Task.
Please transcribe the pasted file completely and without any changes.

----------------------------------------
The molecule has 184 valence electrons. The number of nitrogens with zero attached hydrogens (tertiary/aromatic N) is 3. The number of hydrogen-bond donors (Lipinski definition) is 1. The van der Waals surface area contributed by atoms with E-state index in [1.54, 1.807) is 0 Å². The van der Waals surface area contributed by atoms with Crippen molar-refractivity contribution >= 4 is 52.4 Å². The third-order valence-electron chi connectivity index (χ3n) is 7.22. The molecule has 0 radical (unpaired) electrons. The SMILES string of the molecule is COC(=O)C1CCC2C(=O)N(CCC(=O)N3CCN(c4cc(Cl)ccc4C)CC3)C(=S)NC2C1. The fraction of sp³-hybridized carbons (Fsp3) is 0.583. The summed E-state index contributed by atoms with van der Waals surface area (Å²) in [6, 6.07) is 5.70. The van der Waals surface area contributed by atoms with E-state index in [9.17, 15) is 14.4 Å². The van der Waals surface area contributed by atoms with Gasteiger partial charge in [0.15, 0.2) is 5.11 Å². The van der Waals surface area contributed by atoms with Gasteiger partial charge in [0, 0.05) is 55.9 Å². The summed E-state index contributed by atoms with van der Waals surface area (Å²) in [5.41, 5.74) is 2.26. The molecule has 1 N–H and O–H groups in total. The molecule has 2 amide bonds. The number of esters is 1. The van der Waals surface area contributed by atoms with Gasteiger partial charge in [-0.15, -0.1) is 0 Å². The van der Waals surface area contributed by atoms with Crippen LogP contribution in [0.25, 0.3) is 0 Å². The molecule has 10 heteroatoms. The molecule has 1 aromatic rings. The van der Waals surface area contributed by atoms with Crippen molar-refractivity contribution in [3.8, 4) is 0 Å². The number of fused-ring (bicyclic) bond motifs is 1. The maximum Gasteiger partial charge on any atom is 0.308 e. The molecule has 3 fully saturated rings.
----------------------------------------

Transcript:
The molecule has 184 valence electrons. The number of nitrogens with zero attached hydrogens (tertiary/aromatic N) is 3. The number of hydrogen-bond donors (Lipinski definition) is 1. The van der Waals surface area contributed by atoms with E-state index in [1.54, 1.807) is 0 Å². The van der Waals surface area contributed by atoms with Crippen molar-refractivity contribution >= 4 is 52.4 Å². The third-order valence-electron chi connectivity index (χ3n) is 7.22. The molecule has 0 radical (unpaired) electrons. The SMILES string of the molecule is COC(=O)C1CCC2C(=O)N(CCC(=O)N3CCN(c4cc(Cl)ccc4C)CC3)C(=S)NC2C1. The fraction of sp³-hybridized carbons (Fsp3) is 0.583. The summed E-state index contributed by atoms with van der Waals surface area (Å²) in [6, 6.07) is 5.70. The van der Waals surface area contributed by atoms with E-state index in [9.17, 15) is 14.4 Å². The van der Waals surface area contributed by atoms with Gasteiger partial charge in [0.15, 0.2) is 5.11 Å². The van der Waals surface area contributed by atoms with Gasteiger partial charge in [0, 0.05) is 55.9 Å². The summed E-state index contributed by atoms with van der Waals surface area (Å²) in [5.41, 5.74) is 2.26. The molecule has 1 N–H and O–H groups in total. The molecule has 2 amide bonds. The number of esters is 1. The van der Waals surface area contributed by atoms with Gasteiger partial charge in [-0.15, -0.1) is 0 Å². The van der Waals surface area contributed by atoms with Crippen LogP contribution in [0.25, 0.3) is 0 Å². The molecule has 10 heteroatoms. The molecule has 1 aromatic rings. The van der Waals surface area contributed by atoms with Crippen molar-refractivity contribution in [3.8, 4) is 0 Å². The number of fused-ring (bicyclic) bond motifs is 1. The maximum Gasteiger partial charge on any atom is 0.308 e. The molecule has 3 fully saturated rings.